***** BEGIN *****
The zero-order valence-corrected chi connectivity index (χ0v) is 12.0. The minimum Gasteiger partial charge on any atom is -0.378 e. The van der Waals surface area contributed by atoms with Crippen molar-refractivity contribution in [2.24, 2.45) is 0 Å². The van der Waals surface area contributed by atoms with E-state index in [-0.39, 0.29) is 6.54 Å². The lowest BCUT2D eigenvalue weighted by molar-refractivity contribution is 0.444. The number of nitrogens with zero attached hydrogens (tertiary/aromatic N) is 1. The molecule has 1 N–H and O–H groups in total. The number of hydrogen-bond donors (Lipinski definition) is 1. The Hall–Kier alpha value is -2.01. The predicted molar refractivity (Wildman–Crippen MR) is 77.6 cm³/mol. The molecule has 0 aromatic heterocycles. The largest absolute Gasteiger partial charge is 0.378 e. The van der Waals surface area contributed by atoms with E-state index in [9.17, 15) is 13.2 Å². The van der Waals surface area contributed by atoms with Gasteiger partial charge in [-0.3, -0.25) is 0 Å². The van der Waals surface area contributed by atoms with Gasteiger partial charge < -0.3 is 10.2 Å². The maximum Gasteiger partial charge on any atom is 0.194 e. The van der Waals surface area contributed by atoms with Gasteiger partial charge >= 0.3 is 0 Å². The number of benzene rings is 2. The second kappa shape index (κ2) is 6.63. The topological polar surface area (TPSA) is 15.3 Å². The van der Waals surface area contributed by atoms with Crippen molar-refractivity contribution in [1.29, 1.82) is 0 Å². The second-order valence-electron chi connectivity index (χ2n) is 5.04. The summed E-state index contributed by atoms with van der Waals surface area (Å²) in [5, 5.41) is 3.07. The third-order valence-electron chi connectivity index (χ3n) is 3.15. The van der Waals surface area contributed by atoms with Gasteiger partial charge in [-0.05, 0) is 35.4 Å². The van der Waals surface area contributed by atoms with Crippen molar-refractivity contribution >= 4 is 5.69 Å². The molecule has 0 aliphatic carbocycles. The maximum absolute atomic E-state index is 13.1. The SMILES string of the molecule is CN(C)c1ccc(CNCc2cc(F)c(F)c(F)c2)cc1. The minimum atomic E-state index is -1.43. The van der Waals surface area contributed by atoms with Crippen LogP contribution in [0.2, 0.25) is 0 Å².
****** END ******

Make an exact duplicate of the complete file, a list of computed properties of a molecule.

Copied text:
The zero-order valence-corrected chi connectivity index (χ0v) is 12.0. The minimum Gasteiger partial charge on any atom is -0.378 e. The van der Waals surface area contributed by atoms with Crippen molar-refractivity contribution in [2.24, 2.45) is 0 Å². The van der Waals surface area contributed by atoms with E-state index in [-0.39, 0.29) is 6.54 Å². The lowest BCUT2D eigenvalue weighted by molar-refractivity contribution is 0.444. The number of nitrogens with zero attached hydrogens (tertiary/aromatic N) is 1. The molecule has 1 N–H and O–H groups in total. The number of hydrogen-bond donors (Lipinski definition) is 1. The Hall–Kier alpha value is -2.01. The predicted molar refractivity (Wildman–Crippen MR) is 77.6 cm³/mol. The molecule has 0 aromatic heterocycles. The largest absolute Gasteiger partial charge is 0.378 e. The van der Waals surface area contributed by atoms with E-state index in [9.17, 15) is 13.2 Å². The van der Waals surface area contributed by atoms with Gasteiger partial charge in [-0.3, -0.25) is 0 Å². The van der Waals surface area contributed by atoms with Gasteiger partial charge < -0.3 is 10.2 Å². The maximum Gasteiger partial charge on any atom is 0.194 e. The van der Waals surface area contributed by atoms with Gasteiger partial charge >= 0.3 is 0 Å². The number of benzene rings is 2. The second kappa shape index (κ2) is 6.63. The topological polar surface area (TPSA) is 15.3 Å². The van der Waals surface area contributed by atoms with Crippen molar-refractivity contribution in [1.29, 1.82) is 0 Å². The second-order valence-electron chi connectivity index (χ2n) is 5.04. The summed E-state index contributed by atoms with van der Waals surface area (Å²) in [5, 5.41) is 3.07. The third-order valence-electron chi connectivity index (χ3n) is 3.15. The van der Waals surface area contributed by atoms with Gasteiger partial charge in [-0.05, 0) is 35.4 Å². The van der Waals surface area contributed by atoms with Crippen molar-refractivity contribution >= 4 is 5.69 Å². The molecule has 0 aliphatic carbocycles. The maximum absolute atomic E-state index is 13.1. The SMILES string of the molecule is CN(C)c1ccc(CNCc2cc(F)c(F)c(F)c2)cc1. The minimum atomic E-state index is -1.43. The van der Waals surface area contributed by atoms with Crippen LogP contribution in [0.2, 0.25) is 0 Å².